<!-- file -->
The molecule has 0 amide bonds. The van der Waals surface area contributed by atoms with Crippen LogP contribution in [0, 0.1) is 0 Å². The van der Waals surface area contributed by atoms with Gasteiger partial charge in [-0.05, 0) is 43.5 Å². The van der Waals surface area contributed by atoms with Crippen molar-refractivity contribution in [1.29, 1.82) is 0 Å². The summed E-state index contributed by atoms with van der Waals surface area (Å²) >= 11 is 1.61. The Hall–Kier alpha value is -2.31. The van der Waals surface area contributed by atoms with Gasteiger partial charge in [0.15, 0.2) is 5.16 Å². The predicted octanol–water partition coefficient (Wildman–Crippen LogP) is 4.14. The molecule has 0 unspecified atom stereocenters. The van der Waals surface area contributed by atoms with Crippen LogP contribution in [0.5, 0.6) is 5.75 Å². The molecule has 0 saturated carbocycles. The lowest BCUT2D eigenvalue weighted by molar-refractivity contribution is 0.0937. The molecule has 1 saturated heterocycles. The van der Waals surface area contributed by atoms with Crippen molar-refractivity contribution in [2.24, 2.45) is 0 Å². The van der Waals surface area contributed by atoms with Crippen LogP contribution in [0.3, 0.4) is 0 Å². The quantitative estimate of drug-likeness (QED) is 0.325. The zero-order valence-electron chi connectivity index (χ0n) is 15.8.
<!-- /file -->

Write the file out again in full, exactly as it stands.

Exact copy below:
The molecule has 0 amide bonds. The van der Waals surface area contributed by atoms with Crippen LogP contribution in [0, 0.1) is 0 Å². The van der Waals surface area contributed by atoms with Gasteiger partial charge in [-0.05, 0) is 43.5 Å². The van der Waals surface area contributed by atoms with Crippen molar-refractivity contribution in [1.29, 1.82) is 0 Å². The summed E-state index contributed by atoms with van der Waals surface area (Å²) >= 11 is 1.61. The Hall–Kier alpha value is -2.31. The van der Waals surface area contributed by atoms with Gasteiger partial charge in [0.15, 0.2) is 5.16 Å². The predicted octanol–water partition coefficient (Wildman–Crippen LogP) is 4.14. The molecule has 0 unspecified atom stereocenters. The van der Waals surface area contributed by atoms with Crippen LogP contribution in [0.5, 0.6) is 5.75 Å². The molecule has 0 saturated carbocycles. The lowest BCUT2D eigenvalue weighted by molar-refractivity contribution is 0.0937. The molecule has 1 saturated heterocycles. The van der Waals surface area contributed by atoms with Crippen molar-refractivity contribution in [2.24, 2.45) is 0 Å². The van der Waals surface area contributed by atoms with Crippen LogP contribution in [0.3, 0.4) is 0 Å². The quantitative estimate of drug-likeness (QED) is 0.325. The zero-order valence-electron chi connectivity index (χ0n) is 15.8.